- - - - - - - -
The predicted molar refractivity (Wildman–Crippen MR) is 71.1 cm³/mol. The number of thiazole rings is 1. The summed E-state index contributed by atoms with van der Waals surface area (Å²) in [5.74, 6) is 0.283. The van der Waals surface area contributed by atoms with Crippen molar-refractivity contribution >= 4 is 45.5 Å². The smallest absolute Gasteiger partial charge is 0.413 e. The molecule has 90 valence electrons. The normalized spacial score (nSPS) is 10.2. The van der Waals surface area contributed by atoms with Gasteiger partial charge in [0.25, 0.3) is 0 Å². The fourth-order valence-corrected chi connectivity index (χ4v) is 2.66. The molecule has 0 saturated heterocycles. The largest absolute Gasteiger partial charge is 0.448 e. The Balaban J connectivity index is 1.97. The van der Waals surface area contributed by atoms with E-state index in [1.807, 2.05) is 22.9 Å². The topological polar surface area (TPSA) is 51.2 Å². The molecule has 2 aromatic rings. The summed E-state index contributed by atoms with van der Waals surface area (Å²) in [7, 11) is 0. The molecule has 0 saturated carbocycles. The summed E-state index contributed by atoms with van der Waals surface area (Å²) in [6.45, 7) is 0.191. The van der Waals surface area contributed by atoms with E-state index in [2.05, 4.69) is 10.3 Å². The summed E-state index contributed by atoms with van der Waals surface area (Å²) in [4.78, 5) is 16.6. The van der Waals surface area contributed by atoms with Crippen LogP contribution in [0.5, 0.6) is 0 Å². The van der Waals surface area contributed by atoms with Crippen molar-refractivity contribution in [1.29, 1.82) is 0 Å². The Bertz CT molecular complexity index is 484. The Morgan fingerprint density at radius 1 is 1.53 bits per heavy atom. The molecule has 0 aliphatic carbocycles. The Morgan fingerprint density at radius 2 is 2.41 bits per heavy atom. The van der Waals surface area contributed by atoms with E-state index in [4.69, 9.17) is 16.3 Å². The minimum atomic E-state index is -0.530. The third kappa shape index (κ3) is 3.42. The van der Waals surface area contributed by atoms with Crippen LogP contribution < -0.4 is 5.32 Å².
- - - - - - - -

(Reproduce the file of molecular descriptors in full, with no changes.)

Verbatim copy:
The predicted molar refractivity (Wildman–Crippen MR) is 71.1 cm³/mol. The number of thiazole rings is 1. The summed E-state index contributed by atoms with van der Waals surface area (Å²) in [5.74, 6) is 0.283. The van der Waals surface area contributed by atoms with Crippen molar-refractivity contribution >= 4 is 45.5 Å². The smallest absolute Gasteiger partial charge is 0.413 e. The molecule has 90 valence electrons. The normalized spacial score (nSPS) is 10.2. The van der Waals surface area contributed by atoms with Gasteiger partial charge in [0.25, 0.3) is 0 Å². The fourth-order valence-corrected chi connectivity index (χ4v) is 2.66. The molecule has 0 saturated heterocycles. The largest absolute Gasteiger partial charge is 0.448 e. The Balaban J connectivity index is 1.97. The van der Waals surface area contributed by atoms with E-state index in [1.807, 2.05) is 22.9 Å². The topological polar surface area (TPSA) is 51.2 Å². The molecule has 2 aromatic rings. The summed E-state index contributed by atoms with van der Waals surface area (Å²) in [7, 11) is 0. The molecule has 0 saturated carbocycles. The summed E-state index contributed by atoms with van der Waals surface area (Å²) in [6.45, 7) is 0.191. The van der Waals surface area contributed by atoms with E-state index in [2.05, 4.69) is 10.3 Å². The summed E-state index contributed by atoms with van der Waals surface area (Å²) in [4.78, 5) is 16.6. The van der Waals surface area contributed by atoms with Crippen LogP contribution in [0.5, 0.6) is 0 Å². The van der Waals surface area contributed by atoms with Crippen molar-refractivity contribution in [1.29, 1.82) is 0 Å². The Bertz CT molecular complexity index is 484. The Morgan fingerprint density at radius 1 is 1.53 bits per heavy atom. The molecule has 0 aliphatic carbocycles. The Morgan fingerprint density at radius 2 is 2.41 bits per heavy atom. The van der Waals surface area contributed by atoms with E-state index in [4.69, 9.17) is 16.3 Å². The minimum atomic E-state index is -0.530. The third kappa shape index (κ3) is 3.42. The van der Waals surface area contributed by atoms with Crippen LogP contribution < -0.4 is 5.32 Å².